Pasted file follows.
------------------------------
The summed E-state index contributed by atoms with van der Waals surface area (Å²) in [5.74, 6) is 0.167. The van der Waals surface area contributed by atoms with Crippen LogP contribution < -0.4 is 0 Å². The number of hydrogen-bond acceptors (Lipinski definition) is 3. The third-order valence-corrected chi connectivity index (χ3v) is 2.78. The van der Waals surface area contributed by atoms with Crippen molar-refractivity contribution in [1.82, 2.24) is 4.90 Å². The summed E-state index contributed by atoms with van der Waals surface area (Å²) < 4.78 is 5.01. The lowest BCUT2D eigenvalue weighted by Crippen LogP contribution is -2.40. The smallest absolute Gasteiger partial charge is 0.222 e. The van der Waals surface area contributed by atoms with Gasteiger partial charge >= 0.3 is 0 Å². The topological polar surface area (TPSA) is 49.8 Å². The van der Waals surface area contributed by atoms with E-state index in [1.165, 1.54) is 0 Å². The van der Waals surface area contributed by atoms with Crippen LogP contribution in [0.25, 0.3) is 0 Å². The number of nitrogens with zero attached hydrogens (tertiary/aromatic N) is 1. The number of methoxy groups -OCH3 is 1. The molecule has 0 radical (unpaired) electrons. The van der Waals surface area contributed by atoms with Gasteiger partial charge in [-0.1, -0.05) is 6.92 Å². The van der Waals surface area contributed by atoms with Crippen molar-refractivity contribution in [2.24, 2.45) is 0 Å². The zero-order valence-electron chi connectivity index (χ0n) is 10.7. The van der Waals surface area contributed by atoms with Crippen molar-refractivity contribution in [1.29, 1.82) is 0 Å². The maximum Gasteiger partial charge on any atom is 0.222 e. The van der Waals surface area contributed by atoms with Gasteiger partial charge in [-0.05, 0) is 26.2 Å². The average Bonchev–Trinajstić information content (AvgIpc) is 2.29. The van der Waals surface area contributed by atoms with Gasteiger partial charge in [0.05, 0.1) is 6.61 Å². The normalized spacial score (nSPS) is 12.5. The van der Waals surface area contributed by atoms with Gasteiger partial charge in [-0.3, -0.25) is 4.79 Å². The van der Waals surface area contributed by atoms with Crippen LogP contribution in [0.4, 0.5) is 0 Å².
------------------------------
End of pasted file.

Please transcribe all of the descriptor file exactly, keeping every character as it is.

The summed E-state index contributed by atoms with van der Waals surface area (Å²) in [5.74, 6) is 0.167. The van der Waals surface area contributed by atoms with Crippen LogP contribution < -0.4 is 0 Å². The number of hydrogen-bond acceptors (Lipinski definition) is 3. The third-order valence-corrected chi connectivity index (χ3v) is 2.78. The van der Waals surface area contributed by atoms with Crippen molar-refractivity contribution in [1.82, 2.24) is 4.90 Å². The summed E-state index contributed by atoms with van der Waals surface area (Å²) < 4.78 is 5.01. The lowest BCUT2D eigenvalue weighted by Crippen LogP contribution is -2.40. The smallest absolute Gasteiger partial charge is 0.222 e. The van der Waals surface area contributed by atoms with Gasteiger partial charge >= 0.3 is 0 Å². The topological polar surface area (TPSA) is 49.8 Å². The van der Waals surface area contributed by atoms with E-state index in [1.165, 1.54) is 0 Å². The van der Waals surface area contributed by atoms with Crippen LogP contribution in [0.25, 0.3) is 0 Å². The number of nitrogens with zero attached hydrogens (tertiary/aromatic N) is 1. The number of methoxy groups -OCH3 is 1. The molecule has 0 radical (unpaired) electrons. The van der Waals surface area contributed by atoms with Gasteiger partial charge in [-0.1, -0.05) is 6.92 Å². The van der Waals surface area contributed by atoms with Crippen molar-refractivity contribution in [2.24, 2.45) is 0 Å². The zero-order valence-electron chi connectivity index (χ0n) is 10.7. The van der Waals surface area contributed by atoms with Crippen molar-refractivity contribution in [1.29, 1.82) is 0 Å². The maximum Gasteiger partial charge on any atom is 0.222 e. The van der Waals surface area contributed by atoms with Gasteiger partial charge in [-0.05, 0) is 26.2 Å². The average Bonchev–Trinajstić information content (AvgIpc) is 2.29. The van der Waals surface area contributed by atoms with Gasteiger partial charge in [0.05, 0.1) is 6.61 Å². The normalized spacial score (nSPS) is 12.5. The van der Waals surface area contributed by atoms with Gasteiger partial charge in [-0.3, -0.25) is 4.79 Å². The van der Waals surface area contributed by atoms with Crippen LogP contribution in [0.4, 0.5) is 0 Å².